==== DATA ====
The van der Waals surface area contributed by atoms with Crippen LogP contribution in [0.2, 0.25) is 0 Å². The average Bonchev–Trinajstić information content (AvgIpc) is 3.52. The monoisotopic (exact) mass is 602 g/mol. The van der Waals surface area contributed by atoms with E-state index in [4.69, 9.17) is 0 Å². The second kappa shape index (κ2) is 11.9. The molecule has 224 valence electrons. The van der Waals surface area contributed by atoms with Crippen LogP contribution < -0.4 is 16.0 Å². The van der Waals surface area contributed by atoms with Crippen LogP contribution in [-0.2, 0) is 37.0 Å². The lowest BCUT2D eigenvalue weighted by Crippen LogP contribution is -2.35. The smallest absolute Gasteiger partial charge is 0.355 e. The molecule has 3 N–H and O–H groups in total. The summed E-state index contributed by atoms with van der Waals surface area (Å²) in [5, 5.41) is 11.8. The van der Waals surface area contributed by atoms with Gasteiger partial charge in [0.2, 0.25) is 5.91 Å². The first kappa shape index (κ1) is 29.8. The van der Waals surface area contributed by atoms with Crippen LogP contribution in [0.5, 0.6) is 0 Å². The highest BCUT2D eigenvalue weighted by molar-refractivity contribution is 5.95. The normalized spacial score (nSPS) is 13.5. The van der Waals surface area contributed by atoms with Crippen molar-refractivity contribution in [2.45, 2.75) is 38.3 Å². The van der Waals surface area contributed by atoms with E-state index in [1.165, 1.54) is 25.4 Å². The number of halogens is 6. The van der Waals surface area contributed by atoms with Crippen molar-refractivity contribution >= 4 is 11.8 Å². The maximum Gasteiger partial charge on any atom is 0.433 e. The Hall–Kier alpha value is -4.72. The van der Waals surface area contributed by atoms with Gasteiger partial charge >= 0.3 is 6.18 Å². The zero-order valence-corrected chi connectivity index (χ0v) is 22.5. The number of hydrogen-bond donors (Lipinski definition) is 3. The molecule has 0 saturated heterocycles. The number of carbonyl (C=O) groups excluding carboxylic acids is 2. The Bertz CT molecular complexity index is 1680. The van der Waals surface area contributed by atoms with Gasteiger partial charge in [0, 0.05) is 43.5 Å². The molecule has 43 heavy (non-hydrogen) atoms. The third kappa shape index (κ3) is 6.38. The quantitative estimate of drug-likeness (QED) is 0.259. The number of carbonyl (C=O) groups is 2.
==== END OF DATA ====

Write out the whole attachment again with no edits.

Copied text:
The van der Waals surface area contributed by atoms with Crippen LogP contribution in [0.2, 0.25) is 0 Å². The average Bonchev–Trinajstić information content (AvgIpc) is 3.52. The monoisotopic (exact) mass is 602 g/mol. The van der Waals surface area contributed by atoms with E-state index in [4.69, 9.17) is 0 Å². The second kappa shape index (κ2) is 11.9. The molecule has 224 valence electrons. The van der Waals surface area contributed by atoms with Crippen LogP contribution < -0.4 is 16.0 Å². The van der Waals surface area contributed by atoms with Crippen LogP contribution in [-0.2, 0) is 37.0 Å². The lowest BCUT2D eigenvalue weighted by Crippen LogP contribution is -2.35. The smallest absolute Gasteiger partial charge is 0.355 e. The molecule has 3 N–H and O–H groups in total. The summed E-state index contributed by atoms with van der Waals surface area (Å²) in [5, 5.41) is 11.8. The van der Waals surface area contributed by atoms with Gasteiger partial charge in [0.2, 0.25) is 5.91 Å². The first kappa shape index (κ1) is 29.8. The van der Waals surface area contributed by atoms with Crippen LogP contribution in [0.5, 0.6) is 0 Å². The highest BCUT2D eigenvalue weighted by molar-refractivity contribution is 5.95. The normalized spacial score (nSPS) is 13.5. The van der Waals surface area contributed by atoms with Crippen molar-refractivity contribution in [2.45, 2.75) is 38.3 Å². The van der Waals surface area contributed by atoms with E-state index in [1.165, 1.54) is 25.4 Å². The number of halogens is 6. The van der Waals surface area contributed by atoms with Crippen molar-refractivity contribution >= 4 is 11.8 Å². The maximum Gasteiger partial charge on any atom is 0.433 e. The Hall–Kier alpha value is -4.72. The van der Waals surface area contributed by atoms with Gasteiger partial charge >= 0.3 is 6.18 Å². The zero-order valence-corrected chi connectivity index (χ0v) is 22.5. The number of hydrogen-bond donors (Lipinski definition) is 3. The molecule has 0 saturated heterocycles. The number of carbonyl (C=O) groups excluding carboxylic acids is 2. The Bertz CT molecular complexity index is 1680. The van der Waals surface area contributed by atoms with Gasteiger partial charge in [0, 0.05) is 43.5 Å². The molecule has 43 heavy (non-hydrogen) atoms. The third kappa shape index (κ3) is 6.38. The quantitative estimate of drug-likeness (QED) is 0.259. The number of carbonyl (C=O) groups is 2.